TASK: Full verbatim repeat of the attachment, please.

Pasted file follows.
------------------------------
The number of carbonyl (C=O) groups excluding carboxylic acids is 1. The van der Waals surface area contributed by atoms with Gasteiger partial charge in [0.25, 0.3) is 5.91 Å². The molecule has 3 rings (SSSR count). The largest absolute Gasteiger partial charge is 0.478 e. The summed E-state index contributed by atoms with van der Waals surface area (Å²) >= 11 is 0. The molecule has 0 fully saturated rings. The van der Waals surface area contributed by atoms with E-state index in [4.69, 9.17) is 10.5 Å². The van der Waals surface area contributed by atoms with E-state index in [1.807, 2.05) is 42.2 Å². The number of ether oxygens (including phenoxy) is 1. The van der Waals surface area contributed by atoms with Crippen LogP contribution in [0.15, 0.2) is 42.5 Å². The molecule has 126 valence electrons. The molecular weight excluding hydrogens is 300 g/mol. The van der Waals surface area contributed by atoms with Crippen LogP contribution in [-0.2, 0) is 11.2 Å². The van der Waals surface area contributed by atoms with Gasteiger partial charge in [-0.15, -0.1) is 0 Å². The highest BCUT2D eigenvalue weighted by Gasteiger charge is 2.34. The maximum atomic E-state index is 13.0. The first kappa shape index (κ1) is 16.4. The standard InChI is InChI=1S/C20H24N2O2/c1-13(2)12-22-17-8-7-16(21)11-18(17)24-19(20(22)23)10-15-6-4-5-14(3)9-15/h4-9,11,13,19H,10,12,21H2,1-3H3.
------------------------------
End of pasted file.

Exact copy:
The number of carbonyl (C=O) groups excluding carboxylic acids is 1. The van der Waals surface area contributed by atoms with Gasteiger partial charge in [0.25, 0.3) is 5.91 Å². The molecule has 3 rings (SSSR count). The largest absolute Gasteiger partial charge is 0.478 e. The summed E-state index contributed by atoms with van der Waals surface area (Å²) >= 11 is 0. The molecule has 0 fully saturated rings. The van der Waals surface area contributed by atoms with E-state index in [4.69, 9.17) is 10.5 Å². The van der Waals surface area contributed by atoms with E-state index in [1.807, 2.05) is 42.2 Å². The number of ether oxygens (including phenoxy) is 1. The van der Waals surface area contributed by atoms with Crippen LogP contribution in [0.15, 0.2) is 42.5 Å². The molecule has 126 valence electrons. The molecular weight excluding hydrogens is 300 g/mol. The van der Waals surface area contributed by atoms with Crippen LogP contribution in [-0.2, 0) is 11.2 Å². The van der Waals surface area contributed by atoms with Gasteiger partial charge in [-0.15, -0.1) is 0 Å². The highest BCUT2D eigenvalue weighted by Gasteiger charge is 2.34. The maximum atomic E-state index is 13.0. The first kappa shape index (κ1) is 16.4. The standard InChI is InChI=1S/C20H24N2O2/c1-13(2)12-22-17-8-7-16(21)11-18(17)24-19(20(22)23)10-15-6-4-5-14(3)9-15/h4-9,11,13,19H,10,12,21H2,1-3H3.